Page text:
Another self-promotional blog post. I am not even sorry. This is because the post relates to a co-authored article I am pretty proud of. This is accordingly one of those sign post blog posts that I sometimes do. In this I will explain the paper very briefly, and also try to shed a bit of light on the background to it and the associated writing process.
The newest issue of the Edinburgh Law Review appeared online today. (Yes, I have been refreshing EUP’s web page for past few days to check up on this, thanks for asking.) It has an article by Ben Christman and yours truly, about the ongoing deployment of the “full cost recovery” policy in the Scottish courts system.
Full cost recovery – that is to say, the costs of civil justice being passed to the users of the service (subject to certain recognised exemptions) – is something I first wrote about back in 2018: see the postscript to this online Journal of the Law Society of Scotland article. I always felt there was more to be said on this topic than that postscript though, and Ben agreed. Ben and I both sit on the Access to Justice Committee of the Law Society of Scotland, and I think it would be fair to say that this blithe commoditisation of civil justice is something that rankled both of us. As such, in addition to signing up to the committee’s response to the Scottish Government’s most recent consultation on court fees (which fees, needless to say, were increased), we felt we might have a go at putting a paper together on the matter. This we duly did, and the co-authorship process worked pretty smoothly. (I just hope Ben agrees with that… One thing I will say with impunity though is a useful feature of co-authorship is that if you do not produce the goods, you are not just letting yourself down. This is a quite a motivator.) Before too long, we had a paper that we wanted to find a home for.
Owing to the Scottish lens we used for our analysis, and in part because of my own involvement with the Scottish journal the Juridical Review’s editorial team (i.e. to absolutely ensure this was arm’s length – sorry, Juridical Review colleagues), we thought we would try to get this paper published in the Edinburgh Law Review. We submitted it and happily the editor of that journal, Laura Macgregor, got in touch with us to confirm she was willing to accept our article, subject to some wee changes suggested in the peer review process (thanks to person(s) unknown for that input). The paper also benefited from comments provided by reviewers involved in the REF process (the academic research exercise that UK universities are involved with), in terms of the internal review that went on at both my former and current employers; I think this means I can actually be described as a satisfied REF customer on this occasion. Thanks to those persons unknown as well. In terms of the actual people I can publicly express my gratitude to, thanks of course to Laura, and also to my former colleagues Robert Taylor, Donna McKenzie Skene and Alisdair MacPherson for their insights at various stages in the paper’s development.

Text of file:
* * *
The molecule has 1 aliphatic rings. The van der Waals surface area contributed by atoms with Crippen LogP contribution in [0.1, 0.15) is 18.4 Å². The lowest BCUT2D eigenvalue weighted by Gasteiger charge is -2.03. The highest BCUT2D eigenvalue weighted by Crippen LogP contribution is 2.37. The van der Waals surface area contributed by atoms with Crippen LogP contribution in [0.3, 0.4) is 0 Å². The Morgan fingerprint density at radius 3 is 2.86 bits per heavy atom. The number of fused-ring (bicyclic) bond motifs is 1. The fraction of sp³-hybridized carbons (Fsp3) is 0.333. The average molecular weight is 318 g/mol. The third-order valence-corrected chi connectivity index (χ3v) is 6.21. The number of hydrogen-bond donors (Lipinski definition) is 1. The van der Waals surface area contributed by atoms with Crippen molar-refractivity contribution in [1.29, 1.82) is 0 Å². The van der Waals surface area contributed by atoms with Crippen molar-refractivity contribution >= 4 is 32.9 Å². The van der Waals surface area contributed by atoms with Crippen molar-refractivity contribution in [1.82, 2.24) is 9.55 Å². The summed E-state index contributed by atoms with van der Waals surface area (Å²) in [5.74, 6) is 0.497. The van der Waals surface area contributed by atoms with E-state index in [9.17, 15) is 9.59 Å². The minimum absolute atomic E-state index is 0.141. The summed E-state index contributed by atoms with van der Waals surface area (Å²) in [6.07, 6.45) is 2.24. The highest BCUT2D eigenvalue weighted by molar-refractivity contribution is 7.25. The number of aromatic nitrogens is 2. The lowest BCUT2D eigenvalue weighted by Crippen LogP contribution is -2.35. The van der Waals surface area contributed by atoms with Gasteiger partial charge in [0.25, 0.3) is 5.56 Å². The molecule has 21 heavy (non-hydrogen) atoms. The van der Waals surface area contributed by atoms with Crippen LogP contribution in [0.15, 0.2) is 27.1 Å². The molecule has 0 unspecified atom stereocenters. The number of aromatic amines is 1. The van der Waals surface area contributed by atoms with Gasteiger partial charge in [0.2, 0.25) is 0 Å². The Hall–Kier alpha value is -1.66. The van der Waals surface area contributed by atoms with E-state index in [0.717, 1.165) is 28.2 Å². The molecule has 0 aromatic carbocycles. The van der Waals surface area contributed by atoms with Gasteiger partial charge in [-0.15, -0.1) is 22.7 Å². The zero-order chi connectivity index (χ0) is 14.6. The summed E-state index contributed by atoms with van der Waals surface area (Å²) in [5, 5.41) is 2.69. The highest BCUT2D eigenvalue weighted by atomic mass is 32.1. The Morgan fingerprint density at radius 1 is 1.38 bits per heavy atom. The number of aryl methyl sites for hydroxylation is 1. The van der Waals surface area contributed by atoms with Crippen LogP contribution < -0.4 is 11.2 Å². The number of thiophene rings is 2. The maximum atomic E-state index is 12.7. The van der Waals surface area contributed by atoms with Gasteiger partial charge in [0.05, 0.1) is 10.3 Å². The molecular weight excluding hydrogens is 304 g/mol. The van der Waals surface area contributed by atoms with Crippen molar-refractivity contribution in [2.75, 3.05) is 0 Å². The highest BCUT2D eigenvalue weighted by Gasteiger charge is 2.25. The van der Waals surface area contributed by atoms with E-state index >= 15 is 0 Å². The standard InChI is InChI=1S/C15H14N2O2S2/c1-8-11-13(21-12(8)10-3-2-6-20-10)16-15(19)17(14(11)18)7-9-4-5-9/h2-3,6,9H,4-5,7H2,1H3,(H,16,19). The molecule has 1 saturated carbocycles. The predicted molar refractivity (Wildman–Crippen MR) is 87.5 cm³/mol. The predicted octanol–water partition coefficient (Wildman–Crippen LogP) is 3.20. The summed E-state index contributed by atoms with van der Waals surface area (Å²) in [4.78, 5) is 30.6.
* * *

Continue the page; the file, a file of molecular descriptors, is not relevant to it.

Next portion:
Here is the abstract of the paper:
In Scotland, there has been an increasing trend for the costs associated with the administration of civil justice to be met by the users of the court system. Such a policy can broadly be referred to as “full cost recovery”. A recent Scottish Government consultation on court fees uncritically continued with this overall approach, but various consultees nevertheless took the opportunity to critique full cost recovery in the context of that consultation and more generally. This article takes up that analysis, in a manner that should also be of interest to non-Scottish readers who may be contending with a similar challenge in another jurisdiction, by critiquing full cost recovery in principle and by offering potential routes by which its implementation might be challenged. It begins by explaining what full cost recovery actually is and investigating its origins, before interrogating some of the assumptions or acquiescence that seems to have developed around the issue and discussing the potential for litigation against court fees in Scotland.
For those unable to access the Edinburgh Law Review (for example via an academic institution), here is a link to an open access “pre-print” of the article hosted by the academic repository at the University of Aberdeen.
UPDATE 18 February 2020: The Journal of the Law Society of Scotland now has a related “Opinion” on this topic, available here.